Gaming industry feels pinch after pandemic boom
US video game giant Activision Blizzard, which Microsoft is in the process of purchasing, reported that sales in the first half of this year declined, with gamers spending less time in its powerhouse “Call of Duty” franchise
At the height of the pandemic, video games offered people solace in isolation. But now that life is slowly returning to pre-crisis normal, and inflation is soaring, gaming companies are feeling the pinch.
Makers of consoles, accessories, and software for gaming are experiencing the same kind of post-pandemic effect as tech titans who saw business boom while Covid-19 fears kept people at home.
The squeeze has been exacerbated by steep inflation, spurring belt-tightening and gaming fatigue after years of relying on indoor entertainment.
Early in the pandemic, “people flocked to Twitch in droves — streamers and viewers alike,” said Brandon Williams, who goes by the handle “BWpaco” on the Amazon-owned platform where gamers broadcast video game action.
“But I’ve talked to quite a few people who have stopped streaming because they’ve had burnout or because it’s not for them,” the 30-year-old streamer added.
“Or, they don’t have the time anymore since they went back to work in person.”
Twitch viewership that soared during the pandemic has ebbed but remains above what it was in 2019, according to twitchtracker.com.
Games still in play
Matt Piscatella, an analyst with market research group NPD, estimated that people in the United States will spend about $55.5 billion on gaming in total this year, less than in 2021 but still up 28 percent from the pre-pandemic year of 2019.
US video game giant Activision Blizzard, which Microsoft is in the process of purchasing, reported that sales in the first half of this year declined, with gamers spending less time in its powerhouse “Call of Duty” franchise.
Nvidia, the California-based maker of high-performance graphics cards popular with gamers, recently issued an earnings warning because of “declining revenues in video games.”
Even spending on mobile games is showing signs of weakening, according to analysts.
“Higher prices in everyday spending categories such as food and gas, the return of experiential spending such as travel and attending live events, a lighter release slate of new games, and continued new generation console hardware supply constraints were all likely contributors to the decline seen in the second quarter,” Piscatella said.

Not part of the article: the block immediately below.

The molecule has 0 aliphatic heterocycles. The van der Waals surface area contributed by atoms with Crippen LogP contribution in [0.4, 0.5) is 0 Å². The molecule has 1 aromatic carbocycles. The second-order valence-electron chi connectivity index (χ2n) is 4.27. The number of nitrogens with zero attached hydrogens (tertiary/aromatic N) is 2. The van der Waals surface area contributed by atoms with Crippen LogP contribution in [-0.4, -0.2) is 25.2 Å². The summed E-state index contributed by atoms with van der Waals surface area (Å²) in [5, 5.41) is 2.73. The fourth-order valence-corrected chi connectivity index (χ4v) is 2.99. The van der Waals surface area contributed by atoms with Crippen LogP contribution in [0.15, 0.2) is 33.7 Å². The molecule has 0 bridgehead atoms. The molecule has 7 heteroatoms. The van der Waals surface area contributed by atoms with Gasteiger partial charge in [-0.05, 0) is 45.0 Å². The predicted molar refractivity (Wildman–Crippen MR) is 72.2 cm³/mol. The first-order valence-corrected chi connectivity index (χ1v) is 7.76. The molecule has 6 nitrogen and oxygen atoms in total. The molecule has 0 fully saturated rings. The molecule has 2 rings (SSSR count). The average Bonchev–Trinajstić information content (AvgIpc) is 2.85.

Omdia analyst Steven Bailey said delayed releases of keenly-anticipated titles such as “Starfield” and “Suicide Squad” also contributed to a pandemic boom “correction” that was inevitable.
The bump that new titles give to video game sales is a wild card likely to benefit the industry going forward, as players typically throng to get their hands on hot releases.
Piscatella expressed hope the video game market will stabilize in the year ahead and then return to steady growth.
The rising cost of living from inflation is forcing gamers to make choices with their money, but that doesn’t mean they are abandoning play, the analyst noted.
More than three-quarters of US consumers play video games, and subscription services such as Xbox Game Pass and PlayStation Plus help tamp down the cost, Piscatella said.
Pandemic effects on video game play have gone beyond the economic arena, giving rise to a trend of players seeking “comfort games” that emphasize cooperation rather than competition.
The explosion of Nintendo’s “Animal Crossing” game devoted to community building is an example of this phenomenon, with players uniting to sustain virtual towns.
And, according to streamer BWpaco, viewers are taking to listening to Twitch channels as they might a radio broadcast while their attention is elsewhere.
“They’re just lurking,” the streamer said.
“I feel now that things have opened back up, and people are more busy, they have it on as background noise.”
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